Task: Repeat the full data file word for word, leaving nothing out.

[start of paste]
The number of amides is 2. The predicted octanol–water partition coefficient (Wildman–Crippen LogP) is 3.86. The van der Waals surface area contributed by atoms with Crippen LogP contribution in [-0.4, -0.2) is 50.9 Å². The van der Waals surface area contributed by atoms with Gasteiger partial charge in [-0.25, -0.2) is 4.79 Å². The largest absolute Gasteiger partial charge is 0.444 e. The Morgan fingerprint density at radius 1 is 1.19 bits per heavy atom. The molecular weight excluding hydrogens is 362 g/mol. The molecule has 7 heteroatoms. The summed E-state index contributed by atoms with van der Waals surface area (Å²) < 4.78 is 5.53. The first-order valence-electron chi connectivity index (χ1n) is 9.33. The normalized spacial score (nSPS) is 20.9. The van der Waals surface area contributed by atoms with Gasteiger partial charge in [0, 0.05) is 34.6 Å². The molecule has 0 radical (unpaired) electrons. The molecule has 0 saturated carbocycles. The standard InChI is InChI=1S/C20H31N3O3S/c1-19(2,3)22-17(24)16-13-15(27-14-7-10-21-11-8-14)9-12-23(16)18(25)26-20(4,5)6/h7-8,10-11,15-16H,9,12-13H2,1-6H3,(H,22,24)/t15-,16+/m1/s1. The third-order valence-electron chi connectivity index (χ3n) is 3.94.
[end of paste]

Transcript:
The number of amides is 2. The predicted octanol–water partition coefficient (Wildman–Crippen LogP) is 3.86. The van der Waals surface area contributed by atoms with Crippen LogP contribution in [-0.4, -0.2) is 50.9 Å². The van der Waals surface area contributed by atoms with Gasteiger partial charge in [-0.25, -0.2) is 4.79 Å². The largest absolute Gasteiger partial charge is 0.444 e. The Morgan fingerprint density at radius 1 is 1.19 bits per heavy atom. The molecular weight excluding hydrogens is 362 g/mol. The molecule has 7 heteroatoms. The summed E-state index contributed by atoms with van der Waals surface area (Å²) < 4.78 is 5.53. The first-order valence-electron chi connectivity index (χ1n) is 9.33. The normalized spacial score (nSPS) is 20.9. The van der Waals surface area contributed by atoms with Gasteiger partial charge in [0, 0.05) is 34.6 Å². The molecule has 0 radical (unpaired) electrons. The molecule has 0 saturated carbocycles. The standard InChI is InChI=1S/C20H31N3O3S/c1-19(2,3)22-17(24)16-13-15(27-14-7-10-21-11-8-14)9-12-23(16)18(25)26-20(4,5)6/h7-8,10-11,15-16H,9,12-13H2,1-6H3,(H,22,24)/t15-,16+/m1/s1. The third-order valence-electron chi connectivity index (χ3n) is 3.94.